Thursday, August 19, 2010

The Lord of Sipán

Today I had the opportunity to visit significant archeological sites and a wonderful museum in northern Peru, near Chiclayo, about 500 miles north of Lima. After reading books about this remarkable find I was able to see objects of metalwork, ceramics, shell beadwork and more of the Moche civilization. One of several ancient cultures, the Moche thrived around 100-850 a.d.

Little was known about this people until 1987, when archeologists uncovered ancient burials close to the village of Sipán. The site is called Huaca Rajada. A huaca is a ceremonial mound of mud bricks, and they are found in many parts of coastal Peru. At first glance, the huaca looks like a giant glob of melting ice cream.

But on closer examination, you can occasionally see the adobe bricks that were used in the construction hundreds of years ago.

Sipán is an agricultural region southeast of Chiclayo. Principal crops are sugar cane, rice and beans. Ample water flows from the nearby Andes mountains, creating favorable conditions for people to live in the valleys along the rivers. Several civilizations have thrived here for 5,000 years or more.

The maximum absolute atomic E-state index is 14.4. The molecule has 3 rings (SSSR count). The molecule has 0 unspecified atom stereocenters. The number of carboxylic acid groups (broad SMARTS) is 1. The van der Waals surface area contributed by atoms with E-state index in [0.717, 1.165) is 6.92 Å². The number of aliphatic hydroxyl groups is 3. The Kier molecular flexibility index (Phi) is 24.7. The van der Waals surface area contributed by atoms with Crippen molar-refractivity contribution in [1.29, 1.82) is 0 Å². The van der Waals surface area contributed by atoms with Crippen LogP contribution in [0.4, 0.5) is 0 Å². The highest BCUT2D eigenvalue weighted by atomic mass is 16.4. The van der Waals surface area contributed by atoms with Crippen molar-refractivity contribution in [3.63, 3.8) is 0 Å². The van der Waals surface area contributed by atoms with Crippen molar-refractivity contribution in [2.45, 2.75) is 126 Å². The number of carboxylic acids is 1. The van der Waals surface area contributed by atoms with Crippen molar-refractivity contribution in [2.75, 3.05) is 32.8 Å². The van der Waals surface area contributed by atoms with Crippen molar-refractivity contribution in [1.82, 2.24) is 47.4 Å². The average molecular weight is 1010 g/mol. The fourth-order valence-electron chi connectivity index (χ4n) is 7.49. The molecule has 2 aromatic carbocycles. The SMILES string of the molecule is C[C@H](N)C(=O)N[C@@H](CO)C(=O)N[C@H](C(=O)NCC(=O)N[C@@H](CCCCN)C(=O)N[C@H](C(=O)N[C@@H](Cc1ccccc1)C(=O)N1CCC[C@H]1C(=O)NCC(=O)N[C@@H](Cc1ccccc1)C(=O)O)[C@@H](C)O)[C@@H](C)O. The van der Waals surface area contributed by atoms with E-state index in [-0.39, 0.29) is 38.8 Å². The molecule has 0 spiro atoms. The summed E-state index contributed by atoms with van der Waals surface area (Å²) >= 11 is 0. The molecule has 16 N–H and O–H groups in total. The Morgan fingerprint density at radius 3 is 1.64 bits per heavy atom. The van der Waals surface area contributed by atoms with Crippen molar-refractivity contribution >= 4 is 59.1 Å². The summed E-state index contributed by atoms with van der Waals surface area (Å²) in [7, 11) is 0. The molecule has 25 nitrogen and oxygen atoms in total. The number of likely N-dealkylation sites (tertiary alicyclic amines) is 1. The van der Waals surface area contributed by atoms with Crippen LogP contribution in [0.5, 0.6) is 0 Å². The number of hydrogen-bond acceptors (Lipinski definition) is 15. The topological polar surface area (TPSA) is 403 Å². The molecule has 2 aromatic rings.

Though looters had invaded much of the area, this tomb was discovered intact in 1987. It has been excavated and studied by archeologists, who found that succeeding civilizations had used the same burial huaca for centuries. Each group buried their elite rulers on top of the previous group. Excavation took years to complete, and many objects of gold, silver and copper were cleaned and placed in a museum in Lambayeque, north of Chiclayo. Replicas of the contents of the tomb can be seen here.

This is the museum of the royal tombs, Museo de las Tumbas Reales, in the town of Lambayeque. It was completed in 2002. The displays are placed on levels corresponding to their location in the tomb, so one begins from the top to view the most recent burials. The oldest objects are at the street level. It is possible that more burials are still below the latest excavations in the huaca.